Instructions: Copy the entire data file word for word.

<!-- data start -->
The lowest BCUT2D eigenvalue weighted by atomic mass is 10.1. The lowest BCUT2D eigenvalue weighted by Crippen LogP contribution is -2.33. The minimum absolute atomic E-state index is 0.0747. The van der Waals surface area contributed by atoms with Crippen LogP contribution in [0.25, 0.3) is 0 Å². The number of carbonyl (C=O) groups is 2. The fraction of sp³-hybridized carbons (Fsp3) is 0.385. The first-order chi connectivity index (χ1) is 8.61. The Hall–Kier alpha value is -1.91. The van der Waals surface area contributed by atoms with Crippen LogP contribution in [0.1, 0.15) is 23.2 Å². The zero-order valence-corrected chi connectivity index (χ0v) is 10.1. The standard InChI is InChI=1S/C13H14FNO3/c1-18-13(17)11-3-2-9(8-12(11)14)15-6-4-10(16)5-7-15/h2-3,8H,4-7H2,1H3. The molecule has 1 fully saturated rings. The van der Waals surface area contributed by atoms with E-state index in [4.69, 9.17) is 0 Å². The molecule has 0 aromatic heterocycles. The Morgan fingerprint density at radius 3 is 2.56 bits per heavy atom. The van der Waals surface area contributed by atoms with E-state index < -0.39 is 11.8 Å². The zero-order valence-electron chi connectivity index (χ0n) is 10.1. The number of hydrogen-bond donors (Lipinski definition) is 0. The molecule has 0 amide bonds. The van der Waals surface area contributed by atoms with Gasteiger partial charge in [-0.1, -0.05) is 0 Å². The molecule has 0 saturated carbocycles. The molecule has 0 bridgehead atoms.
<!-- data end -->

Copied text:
The lowest BCUT2D eigenvalue weighted by atomic mass is 10.1. The lowest BCUT2D eigenvalue weighted by Crippen LogP contribution is -2.33. The minimum absolute atomic E-state index is 0.0747. The van der Waals surface area contributed by atoms with Crippen LogP contribution in [0.25, 0.3) is 0 Å². The number of carbonyl (C=O) groups is 2. The fraction of sp³-hybridized carbons (Fsp3) is 0.385. The first-order chi connectivity index (χ1) is 8.61. The Hall–Kier alpha value is -1.91. The van der Waals surface area contributed by atoms with Crippen LogP contribution in [0.1, 0.15) is 23.2 Å². The zero-order valence-corrected chi connectivity index (χ0v) is 10.1. The standard InChI is InChI=1S/C13H14FNO3/c1-18-13(17)11-3-2-9(8-12(11)14)15-6-4-10(16)5-7-15/h2-3,8H,4-7H2,1H3. The molecule has 1 fully saturated rings. The van der Waals surface area contributed by atoms with E-state index in [4.69, 9.17) is 0 Å². The molecule has 0 aromatic heterocycles. The Morgan fingerprint density at radius 3 is 2.56 bits per heavy atom. The van der Waals surface area contributed by atoms with E-state index < -0.39 is 11.8 Å². The zero-order valence-electron chi connectivity index (χ0n) is 10.1. The number of hydrogen-bond donors (Lipinski definition) is 0. The molecule has 0 amide bonds. The van der Waals surface area contributed by atoms with Gasteiger partial charge in [-0.1, -0.05) is 0 Å². The molecule has 0 saturated carbocycles. The molecule has 0 bridgehead atoms.